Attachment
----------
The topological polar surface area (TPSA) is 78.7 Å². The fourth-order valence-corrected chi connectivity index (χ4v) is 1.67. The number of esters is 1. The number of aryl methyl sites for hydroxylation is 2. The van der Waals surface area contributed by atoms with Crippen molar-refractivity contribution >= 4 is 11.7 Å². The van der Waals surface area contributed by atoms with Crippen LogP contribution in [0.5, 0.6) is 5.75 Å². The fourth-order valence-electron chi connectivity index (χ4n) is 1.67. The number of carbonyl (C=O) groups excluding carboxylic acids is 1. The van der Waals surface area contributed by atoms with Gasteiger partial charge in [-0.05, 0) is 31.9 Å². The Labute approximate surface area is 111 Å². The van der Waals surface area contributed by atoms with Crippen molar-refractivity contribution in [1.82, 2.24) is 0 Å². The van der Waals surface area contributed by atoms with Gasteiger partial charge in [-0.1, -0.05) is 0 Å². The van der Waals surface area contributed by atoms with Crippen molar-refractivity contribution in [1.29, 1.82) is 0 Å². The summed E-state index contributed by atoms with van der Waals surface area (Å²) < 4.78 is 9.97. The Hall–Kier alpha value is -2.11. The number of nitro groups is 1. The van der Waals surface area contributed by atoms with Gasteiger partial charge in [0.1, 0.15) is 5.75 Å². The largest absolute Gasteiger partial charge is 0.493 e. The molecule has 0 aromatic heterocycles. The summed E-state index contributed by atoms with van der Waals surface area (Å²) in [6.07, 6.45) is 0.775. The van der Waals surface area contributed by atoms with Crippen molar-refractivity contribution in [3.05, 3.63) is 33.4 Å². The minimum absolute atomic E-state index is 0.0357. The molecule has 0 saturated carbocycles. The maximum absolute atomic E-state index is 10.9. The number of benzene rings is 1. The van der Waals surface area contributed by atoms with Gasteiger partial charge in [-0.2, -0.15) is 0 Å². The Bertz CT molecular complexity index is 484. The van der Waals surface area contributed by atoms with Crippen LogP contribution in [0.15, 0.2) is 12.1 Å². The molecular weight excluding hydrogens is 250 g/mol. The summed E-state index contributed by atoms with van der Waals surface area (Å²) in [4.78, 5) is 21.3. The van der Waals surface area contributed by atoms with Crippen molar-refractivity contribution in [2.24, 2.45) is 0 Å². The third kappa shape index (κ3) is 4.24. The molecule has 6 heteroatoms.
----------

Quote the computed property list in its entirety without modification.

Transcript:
The topological polar surface area (TPSA) is 78.7 Å². The fourth-order valence-corrected chi connectivity index (χ4v) is 1.67. The number of esters is 1. The number of aryl methyl sites for hydroxylation is 2. The van der Waals surface area contributed by atoms with Crippen molar-refractivity contribution >= 4 is 11.7 Å². The van der Waals surface area contributed by atoms with Crippen LogP contribution in [0.5, 0.6) is 5.75 Å². The fourth-order valence-electron chi connectivity index (χ4n) is 1.67. The number of carbonyl (C=O) groups excluding carboxylic acids is 1. The van der Waals surface area contributed by atoms with Gasteiger partial charge in [-0.05, 0) is 31.9 Å². The Labute approximate surface area is 111 Å². The van der Waals surface area contributed by atoms with Crippen molar-refractivity contribution in [1.82, 2.24) is 0 Å². The van der Waals surface area contributed by atoms with Gasteiger partial charge in [-0.1, -0.05) is 0 Å². The van der Waals surface area contributed by atoms with Crippen molar-refractivity contribution in [1.29, 1.82) is 0 Å². The summed E-state index contributed by atoms with van der Waals surface area (Å²) < 4.78 is 9.97. The Hall–Kier alpha value is -2.11. The number of nitro groups is 1. The van der Waals surface area contributed by atoms with Gasteiger partial charge in [0.1, 0.15) is 5.75 Å². The largest absolute Gasteiger partial charge is 0.493 e. The molecule has 0 aromatic heterocycles. The summed E-state index contributed by atoms with van der Waals surface area (Å²) in [6.07, 6.45) is 0.775. The van der Waals surface area contributed by atoms with Crippen molar-refractivity contribution in [3.05, 3.63) is 33.4 Å². The minimum absolute atomic E-state index is 0.0357. The molecule has 0 saturated carbocycles. The maximum absolute atomic E-state index is 10.9. The number of benzene rings is 1. The van der Waals surface area contributed by atoms with Gasteiger partial charge in [-0.2, -0.15) is 0 Å². The Bertz CT molecular complexity index is 484. The van der Waals surface area contributed by atoms with Crippen LogP contribution in [0.15, 0.2) is 12.1 Å². The molecular weight excluding hydrogens is 250 g/mol. The summed E-state index contributed by atoms with van der Waals surface area (Å²) in [4.78, 5) is 21.3. The van der Waals surface area contributed by atoms with Crippen molar-refractivity contribution in [2.24, 2.45) is 0 Å². The third kappa shape index (κ3) is 4.24. The molecule has 6 heteroatoms.